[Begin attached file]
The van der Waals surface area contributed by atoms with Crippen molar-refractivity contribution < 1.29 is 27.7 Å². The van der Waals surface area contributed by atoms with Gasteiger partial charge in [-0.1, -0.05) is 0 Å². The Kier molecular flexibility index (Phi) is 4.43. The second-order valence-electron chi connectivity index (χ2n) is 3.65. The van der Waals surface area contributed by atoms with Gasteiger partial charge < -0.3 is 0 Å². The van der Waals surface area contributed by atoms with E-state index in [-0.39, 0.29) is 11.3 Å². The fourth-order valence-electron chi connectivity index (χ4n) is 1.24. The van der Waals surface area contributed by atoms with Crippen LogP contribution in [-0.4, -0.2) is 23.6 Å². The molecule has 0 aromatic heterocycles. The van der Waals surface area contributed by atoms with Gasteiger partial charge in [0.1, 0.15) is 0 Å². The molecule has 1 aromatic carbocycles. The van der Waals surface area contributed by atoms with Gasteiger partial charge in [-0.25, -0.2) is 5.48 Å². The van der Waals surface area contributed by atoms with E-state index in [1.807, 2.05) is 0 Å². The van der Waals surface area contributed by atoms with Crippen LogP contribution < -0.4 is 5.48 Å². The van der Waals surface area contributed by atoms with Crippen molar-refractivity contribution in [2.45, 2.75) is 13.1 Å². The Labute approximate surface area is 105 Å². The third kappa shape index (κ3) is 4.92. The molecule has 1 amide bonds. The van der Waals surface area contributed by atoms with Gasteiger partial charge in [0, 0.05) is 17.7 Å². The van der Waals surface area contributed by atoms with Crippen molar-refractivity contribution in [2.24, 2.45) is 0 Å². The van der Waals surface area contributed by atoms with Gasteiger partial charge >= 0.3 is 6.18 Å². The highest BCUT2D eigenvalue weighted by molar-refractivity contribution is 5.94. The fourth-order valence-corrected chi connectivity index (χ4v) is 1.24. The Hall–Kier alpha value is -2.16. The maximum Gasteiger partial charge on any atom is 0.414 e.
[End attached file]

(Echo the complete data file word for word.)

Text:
The van der Waals surface area contributed by atoms with Crippen molar-refractivity contribution < 1.29 is 27.7 Å². The van der Waals surface area contributed by atoms with Gasteiger partial charge in [-0.1, -0.05) is 0 Å². The Kier molecular flexibility index (Phi) is 4.43. The second-order valence-electron chi connectivity index (χ2n) is 3.65. The van der Waals surface area contributed by atoms with Gasteiger partial charge < -0.3 is 0 Å². The van der Waals surface area contributed by atoms with E-state index in [-0.39, 0.29) is 11.3 Å². The fourth-order valence-electron chi connectivity index (χ4n) is 1.24. The van der Waals surface area contributed by atoms with Crippen LogP contribution in [-0.4, -0.2) is 23.6 Å². The molecule has 0 aromatic heterocycles. The van der Waals surface area contributed by atoms with Gasteiger partial charge in [0.1, 0.15) is 0 Å². The molecule has 1 aromatic carbocycles. The van der Waals surface area contributed by atoms with Gasteiger partial charge in [-0.25, -0.2) is 5.48 Å². The van der Waals surface area contributed by atoms with E-state index in [1.807, 2.05) is 0 Å². The van der Waals surface area contributed by atoms with Crippen LogP contribution < -0.4 is 5.48 Å². The van der Waals surface area contributed by atoms with Crippen molar-refractivity contribution in [2.45, 2.75) is 13.1 Å². The Labute approximate surface area is 105 Å². The third kappa shape index (κ3) is 4.92. The molecule has 1 amide bonds. The van der Waals surface area contributed by atoms with Gasteiger partial charge in [0, 0.05) is 17.7 Å². The van der Waals surface area contributed by atoms with Crippen molar-refractivity contribution in [2.24, 2.45) is 0 Å². The van der Waals surface area contributed by atoms with Gasteiger partial charge >= 0.3 is 6.18 Å². The highest BCUT2D eigenvalue weighted by molar-refractivity contribution is 5.94. The fourth-order valence-corrected chi connectivity index (χ4v) is 1.24. The Hall–Kier alpha value is -2.16. The maximum Gasteiger partial charge on any atom is 0.414 e.